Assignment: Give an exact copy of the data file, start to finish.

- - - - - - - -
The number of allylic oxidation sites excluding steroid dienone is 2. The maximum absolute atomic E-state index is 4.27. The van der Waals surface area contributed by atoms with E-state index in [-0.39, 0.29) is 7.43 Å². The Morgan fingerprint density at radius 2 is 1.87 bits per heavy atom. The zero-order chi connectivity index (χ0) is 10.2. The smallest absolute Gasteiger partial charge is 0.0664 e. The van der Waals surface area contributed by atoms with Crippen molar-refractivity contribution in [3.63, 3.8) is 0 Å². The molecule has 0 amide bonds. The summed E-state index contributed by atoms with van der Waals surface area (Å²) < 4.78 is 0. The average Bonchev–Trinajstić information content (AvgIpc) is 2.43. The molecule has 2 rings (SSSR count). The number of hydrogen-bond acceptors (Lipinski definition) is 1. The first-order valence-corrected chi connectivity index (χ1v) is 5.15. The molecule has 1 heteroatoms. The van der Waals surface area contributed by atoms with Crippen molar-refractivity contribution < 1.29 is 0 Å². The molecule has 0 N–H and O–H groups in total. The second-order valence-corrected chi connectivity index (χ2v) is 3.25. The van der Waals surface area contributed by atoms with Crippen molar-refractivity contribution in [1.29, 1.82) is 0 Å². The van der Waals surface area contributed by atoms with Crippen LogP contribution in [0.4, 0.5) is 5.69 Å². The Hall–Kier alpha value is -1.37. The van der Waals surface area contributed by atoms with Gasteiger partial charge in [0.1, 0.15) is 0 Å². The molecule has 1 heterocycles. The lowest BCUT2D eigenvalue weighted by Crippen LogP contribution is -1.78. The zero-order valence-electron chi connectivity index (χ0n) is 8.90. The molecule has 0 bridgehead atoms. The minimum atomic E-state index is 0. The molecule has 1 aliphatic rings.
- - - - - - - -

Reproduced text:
The number of allylic oxidation sites excluding steroid dienone is 2. The maximum absolute atomic E-state index is 4.27. The van der Waals surface area contributed by atoms with E-state index in [-0.39, 0.29) is 7.43 Å². The Morgan fingerprint density at radius 2 is 1.87 bits per heavy atom. The zero-order chi connectivity index (χ0) is 10.2. The smallest absolute Gasteiger partial charge is 0.0664 e. The van der Waals surface area contributed by atoms with Crippen molar-refractivity contribution in [3.63, 3.8) is 0 Å². The molecule has 0 amide bonds. The summed E-state index contributed by atoms with van der Waals surface area (Å²) < 4.78 is 0. The average Bonchev–Trinajstić information content (AvgIpc) is 2.43. The molecule has 2 rings (SSSR count). The number of hydrogen-bond acceptors (Lipinski definition) is 1. The first-order valence-corrected chi connectivity index (χ1v) is 5.15. The molecule has 1 heteroatoms. The van der Waals surface area contributed by atoms with Crippen molar-refractivity contribution < 1.29 is 0 Å². The molecule has 0 N–H and O–H groups in total. The second-order valence-corrected chi connectivity index (χ2v) is 3.25. The van der Waals surface area contributed by atoms with Crippen molar-refractivity contribution in [1.29, 1.82) is 0 Å². The van der Waals surface area contributed by atoms with Crippen LogP contribution in [0.4, 0.5) is 5.69 Å². The Hall–Kier alpha value is -1.37. The van der Waals surface area contributed by atoms with Gasteiger partial charge in [0.1, 0.15) is 0 Å². The molecule has 1 heterocycles. The lowest BCUT2D eigenvalue weighted by Crippen LogP contribution is -1.78. The zero-order valence-electron chi connectivity index (χ0n) is 8.90. The molecule has 0 bridgehead atoms. The minimum atomic E-state index is 0. The molecule has 1 aliphatic rings.